There may well be the occasional by-election success, but the Lib Dems have in no way recovered from the electoral hammering the party took in Scotland on 7 May when it was reduced to just one MP – Alistair Carmichael who narrowly managed to cling on in Orkney and Shetland. It would be a brave punter who would place a bet on the Scottish Lib Dems adding significantly to their tally of five MSPs in next year’s Holyrood elections, although a small handful of gains is possible.
All of which will seem somewhat harsh to Scottish Lib Dem leader Willie Rennie, who has been one of the best performers at Holyrood of the last parliament and has managed to put the SNP government on the back foot over heavy-handed attempts to abolish corroboration, and the creation of the single police force.
In fact it’s probably the case that Mr Rennie has been one of the few shining lights for the Lib Dems anywhere in the UK during the past four or five years, but it will do little to help his party come next year’s Holyrood elections. By the same token the Lib Dems are likely to face a hammering in next year’s London mayoral elections and probably in many other UK regions that have elections of one sort of another, although the party does seem to have a stronger operation in Wales.
In the fashion of 1980s and 1990s comebacks Tim Farron probably fancies himself as somewhat of a Paddy Ashdown mark II in that, like the former leader, he is taking over a party down on its luck.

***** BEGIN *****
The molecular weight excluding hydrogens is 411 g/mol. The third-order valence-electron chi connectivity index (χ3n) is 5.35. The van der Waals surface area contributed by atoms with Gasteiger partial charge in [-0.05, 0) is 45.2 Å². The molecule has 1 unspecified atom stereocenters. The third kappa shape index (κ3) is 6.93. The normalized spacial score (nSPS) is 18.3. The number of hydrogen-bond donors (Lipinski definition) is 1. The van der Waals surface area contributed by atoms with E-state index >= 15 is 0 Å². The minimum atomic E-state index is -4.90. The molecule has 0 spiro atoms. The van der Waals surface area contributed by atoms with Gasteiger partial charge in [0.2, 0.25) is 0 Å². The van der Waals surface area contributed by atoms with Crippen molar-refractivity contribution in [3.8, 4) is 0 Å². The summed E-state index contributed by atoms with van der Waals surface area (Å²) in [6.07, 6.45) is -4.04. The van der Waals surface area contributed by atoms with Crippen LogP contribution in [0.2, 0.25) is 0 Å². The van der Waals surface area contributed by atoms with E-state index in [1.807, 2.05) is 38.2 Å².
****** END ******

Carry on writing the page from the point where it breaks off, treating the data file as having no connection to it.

Whatever one’s view of Ashdown it’s indisputable that he took over as Lib Dem leader in the late 1980s at a time when the party was on the ropes after the experiences of its forerunner the Liberal Party in the SDP-Liberal alliance.
Yet within less then a decade, the Lib Dems were talked of as a potential coalition partner for Labour, something that Tony Blair is rumoured to have been sympathetic to had it not been for the 1997 Labour landslide. There’s certainly not much likelihood of a coming together between Jeremy Corbyn and Mr Farron’s party.
While there will always be some Labour people uneasy about Mr Corbyn’s leadership, it’s unlikely there will be enough in the locker of the Lib Dems to make solid Labour folk switch their allegiance to a party heavily toxified by its involvement in the coalition and its association with policies such as the bedroom tax.
To find the last example of the Lib Dems eating into Labour support in any significant way, one has to go back to the Iraq war in 2003 when the late Charles Kennedy’s opposition to the conflict doubtless played a part in winning over some long-time Labour voters to the Lib Dems at the 2005 election. So in the short term and perhaps long term, whatever we hear from Mr Farron about holding out an olive branch to Labour “moderates” and doing more to distance his party from the Lib Dems, there is no immediate sign of the party getting a spike in its support.
Regardless of talk about SDP-style space in the political centre from Mr Farron, it could simply come down to his party being just as toxified by the coalition experience in five years’ time as it is now in the minds of many anti-Tory voters.